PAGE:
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From "Andrew C. Oliver" <acoli...@buni.org>
Subject Re: Rejection of any ENCUMBERED Microsoft Donation to POI
Date Fri, 18 Apr 2008 02:06:35 GMT
David Fisher wrote:
> Hi Andy,
> 
> Onto a constructive path:
>  

THANK YOU THIS is the email I was hoping for.

> 
> Let's see if we can move the strategy.
> 
> I think that we should request a few clarifications of the OSP, given 
> our understanding of the following five points.
> 
> (1) The partial implementation question, as Nick suggests:
> 
>> While I am personally happy with using the OSP for a partial and 
>> possibly buggy implementation, I can see that Andy isn't. If we could 
>> get Microsoft legal to make a statement on a "best-effort 
>> implementation of the spec that might happen to have some bugs", in 
>> the same way as they have done for partial implementations of the 
>> spec, that could leave everyone happy and the poi ooxml stuff in the 
>> clear.
> 
> Call this Request #1.
>

I do not have a question about partial implementation except where it 
causes a spec violation.  Say you DONT parse a graphic where you MUST or 
something (like in SVN or a snapshot build or a "we're just not ready 
yet" build).  Or where the spec says you CAN but you DO (so it isn't 
REQUIRED) and Microsoft is the patent holder (and not say UNISYS).


> (2) I would suggest that Microsoft Legal be asked to add to the Q & A[1] 
> a similar statement as for GPL.
> 
>> Q: Is this Promise consistent with open source licensing, namely the 
>> GPL? And can anyone implement the specification(s) without any 
>> concerns about Microsoft patents?
>>
>> A: The Open Specification Promise is a simple and clear way to assure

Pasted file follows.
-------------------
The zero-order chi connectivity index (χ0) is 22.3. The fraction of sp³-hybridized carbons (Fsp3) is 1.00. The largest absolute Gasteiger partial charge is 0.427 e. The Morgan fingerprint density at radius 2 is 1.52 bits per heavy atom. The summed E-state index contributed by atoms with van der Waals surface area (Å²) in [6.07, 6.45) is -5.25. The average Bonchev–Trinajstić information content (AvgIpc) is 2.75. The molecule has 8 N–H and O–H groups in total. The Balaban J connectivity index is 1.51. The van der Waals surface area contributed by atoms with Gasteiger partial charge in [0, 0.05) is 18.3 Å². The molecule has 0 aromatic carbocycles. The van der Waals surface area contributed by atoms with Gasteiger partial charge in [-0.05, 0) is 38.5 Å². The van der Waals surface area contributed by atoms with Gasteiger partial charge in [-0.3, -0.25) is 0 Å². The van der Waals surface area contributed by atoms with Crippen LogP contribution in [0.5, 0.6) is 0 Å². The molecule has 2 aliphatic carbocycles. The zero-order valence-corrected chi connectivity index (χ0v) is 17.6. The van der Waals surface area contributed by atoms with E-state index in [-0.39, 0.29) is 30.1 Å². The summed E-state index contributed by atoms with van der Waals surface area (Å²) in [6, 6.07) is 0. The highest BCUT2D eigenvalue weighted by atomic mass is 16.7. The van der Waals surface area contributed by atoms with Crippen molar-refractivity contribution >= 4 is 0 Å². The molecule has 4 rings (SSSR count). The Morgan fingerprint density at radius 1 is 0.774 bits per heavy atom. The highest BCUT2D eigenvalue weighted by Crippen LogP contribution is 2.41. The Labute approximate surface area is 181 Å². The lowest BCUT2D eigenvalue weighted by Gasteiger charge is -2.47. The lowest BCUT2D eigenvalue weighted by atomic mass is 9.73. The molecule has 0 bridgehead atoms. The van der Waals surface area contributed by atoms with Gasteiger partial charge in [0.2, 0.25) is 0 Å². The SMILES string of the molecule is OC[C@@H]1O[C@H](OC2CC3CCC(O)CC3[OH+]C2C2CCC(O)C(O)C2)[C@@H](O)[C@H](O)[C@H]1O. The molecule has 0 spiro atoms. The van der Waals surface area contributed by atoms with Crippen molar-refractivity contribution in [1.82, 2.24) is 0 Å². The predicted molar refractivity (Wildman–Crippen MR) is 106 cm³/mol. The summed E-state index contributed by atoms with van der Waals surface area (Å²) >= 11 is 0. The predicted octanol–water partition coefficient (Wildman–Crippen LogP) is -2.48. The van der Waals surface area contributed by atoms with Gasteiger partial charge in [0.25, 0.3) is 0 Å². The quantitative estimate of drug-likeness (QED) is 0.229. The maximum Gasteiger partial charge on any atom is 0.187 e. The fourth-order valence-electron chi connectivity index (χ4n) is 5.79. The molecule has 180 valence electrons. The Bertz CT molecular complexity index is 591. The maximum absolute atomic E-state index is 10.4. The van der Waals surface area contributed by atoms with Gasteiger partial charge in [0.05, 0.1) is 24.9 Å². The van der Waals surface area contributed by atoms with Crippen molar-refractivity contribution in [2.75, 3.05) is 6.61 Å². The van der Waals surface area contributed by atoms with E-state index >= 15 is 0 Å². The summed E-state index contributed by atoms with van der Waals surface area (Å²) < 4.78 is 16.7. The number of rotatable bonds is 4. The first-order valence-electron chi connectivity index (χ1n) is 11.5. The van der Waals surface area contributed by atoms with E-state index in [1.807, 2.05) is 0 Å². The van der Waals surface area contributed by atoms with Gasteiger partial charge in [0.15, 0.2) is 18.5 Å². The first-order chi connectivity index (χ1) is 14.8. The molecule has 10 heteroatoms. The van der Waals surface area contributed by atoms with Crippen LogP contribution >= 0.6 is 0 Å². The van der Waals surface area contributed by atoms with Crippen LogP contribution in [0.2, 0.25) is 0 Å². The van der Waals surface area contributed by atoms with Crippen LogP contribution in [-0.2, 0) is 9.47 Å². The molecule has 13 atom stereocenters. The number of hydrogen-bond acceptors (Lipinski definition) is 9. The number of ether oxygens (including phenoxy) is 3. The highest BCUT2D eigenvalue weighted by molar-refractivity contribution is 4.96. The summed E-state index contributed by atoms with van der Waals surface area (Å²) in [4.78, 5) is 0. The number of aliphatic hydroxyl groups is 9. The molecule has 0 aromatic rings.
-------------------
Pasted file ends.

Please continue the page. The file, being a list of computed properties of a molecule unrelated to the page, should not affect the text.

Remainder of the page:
>> that the broadest audience of developers and customers working with 
>> commercial or open source software can implement the covered 
>> specification(s). We leave it to those implementing these technologies 
>> to understand the legal environments in which they operate. This 
>> includes people operating in a GPL environment. Because the General 
>> Public License (GPL) is not universally interpreted the same way by 
>> everyone, we can’t give anyone a legal opinion about how our language 
>> relates to the GPL or other OSS licenses, but based on feedback from 
>> the open source community we believe that a broad audience of 
>> developers can implement the specification(s).
> 
> Call this Request #2.
> 

So long as it says "yes best effort is okay" and not "we won't say if 
best effort is okay".

> (3) I think that the patent situation is covered by this Q & A.
> 
>> Q: Why does Microsoft obtain patents that apply to specifications to 
>> which the Open Specification Promise apply? Is that something that 
>> others do too?
>>
>> A: Microsoft invests a significant amount of resources in research and 
>> development efforts. Like any other company that commits such 
>> resources to creating new technologies, Microsoft seeks to protect its 
>> investment by obtaining patents on the resulting innovations. At a 
>> minimum, patents have value in defending Microsoft with regard to